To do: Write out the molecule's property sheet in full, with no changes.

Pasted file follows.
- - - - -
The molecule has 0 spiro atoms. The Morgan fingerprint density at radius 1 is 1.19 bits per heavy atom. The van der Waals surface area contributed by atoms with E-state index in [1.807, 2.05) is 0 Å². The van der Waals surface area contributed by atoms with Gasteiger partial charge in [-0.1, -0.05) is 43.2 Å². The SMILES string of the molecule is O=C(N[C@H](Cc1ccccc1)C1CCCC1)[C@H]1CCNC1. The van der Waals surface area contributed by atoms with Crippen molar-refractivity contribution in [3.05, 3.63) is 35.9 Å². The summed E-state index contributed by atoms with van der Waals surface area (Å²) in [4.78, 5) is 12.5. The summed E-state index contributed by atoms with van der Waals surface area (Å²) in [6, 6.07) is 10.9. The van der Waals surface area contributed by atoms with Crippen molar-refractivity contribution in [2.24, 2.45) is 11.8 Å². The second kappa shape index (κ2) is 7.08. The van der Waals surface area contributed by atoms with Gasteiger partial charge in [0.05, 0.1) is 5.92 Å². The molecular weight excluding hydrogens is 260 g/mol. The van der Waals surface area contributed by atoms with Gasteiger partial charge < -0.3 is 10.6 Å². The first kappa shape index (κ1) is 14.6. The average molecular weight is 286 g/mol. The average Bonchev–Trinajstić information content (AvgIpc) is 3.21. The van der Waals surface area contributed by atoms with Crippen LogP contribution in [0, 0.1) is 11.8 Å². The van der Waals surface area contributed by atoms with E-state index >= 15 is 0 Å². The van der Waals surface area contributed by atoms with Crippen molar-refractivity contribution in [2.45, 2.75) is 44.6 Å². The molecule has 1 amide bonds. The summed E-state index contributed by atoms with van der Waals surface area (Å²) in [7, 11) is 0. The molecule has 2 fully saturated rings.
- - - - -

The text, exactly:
The molecule has 0 spiro atoms. The Morgan fingerprint density at radius 1 is 1.19 bits per heavy atom. The van der Waals surface area contributed by atoms with E-state index in [1.807, 2.05) is 0 Å². The van der Waals surface area contributed by atoms with Gasteiger partial charge in [-0.1, -0.05) is 43.2 Å². The SMILES string of the molecule is O=C(N[C@H](Cc1ccccc1)C1CCCC1)[C@H]1CCNC1. The van der Waals surface area contributed by atoms with Crippen molar-refractivity contribution in [3.05, 3.63) is 35.9 Å². The summed E-state index contributed by atoms with van der Waals surface area (Å²) in [4.78, 5) is 12.5. The summed E-state index contributed by atoms with van der Waals surface area (Å²) in [6, 6.07) is 10.9. The van der Waals surface area contributed by atoms with Crippen molar-refractivity contribution in [2.24, 2.45) is 11.8 Å². The second kappa shape index (κ2) is 7.08. The van der Waals surface area contributed by atoms with Gasteiger partial charge in [0.05, 0.1) is 5.92 Å². The molecular weight excluding hydrogens is 260 g/mol. The van der Waals surface area contributed by atoms with Gasteiger partial charge < -0.3 is 10.6 Å². The first kappa shape index (κ1) is 14.6. The average molecular weight is 286 g/mol. The average Bonchev–Trinajstić information content (AvgIpc) is 3.21. The van der Waals surface area contributed by atoms with Crippen LogP contribution in [0, 0.1) is 11.8 Å². The van der Waals surface area contributed by atoms with E-state index >= 15 is 0 Å². The van der Waals surface area contributed by atoms with Crippen molar-refractivity contribution in [2.45, 2.75) is 44.6 Å². The molecule has 1 amide bonds. The summed E-state index contributed by atoms with van der Waals surface area (Å²) in [7, 11) is 0. The molecule has 2 fully saturated rings.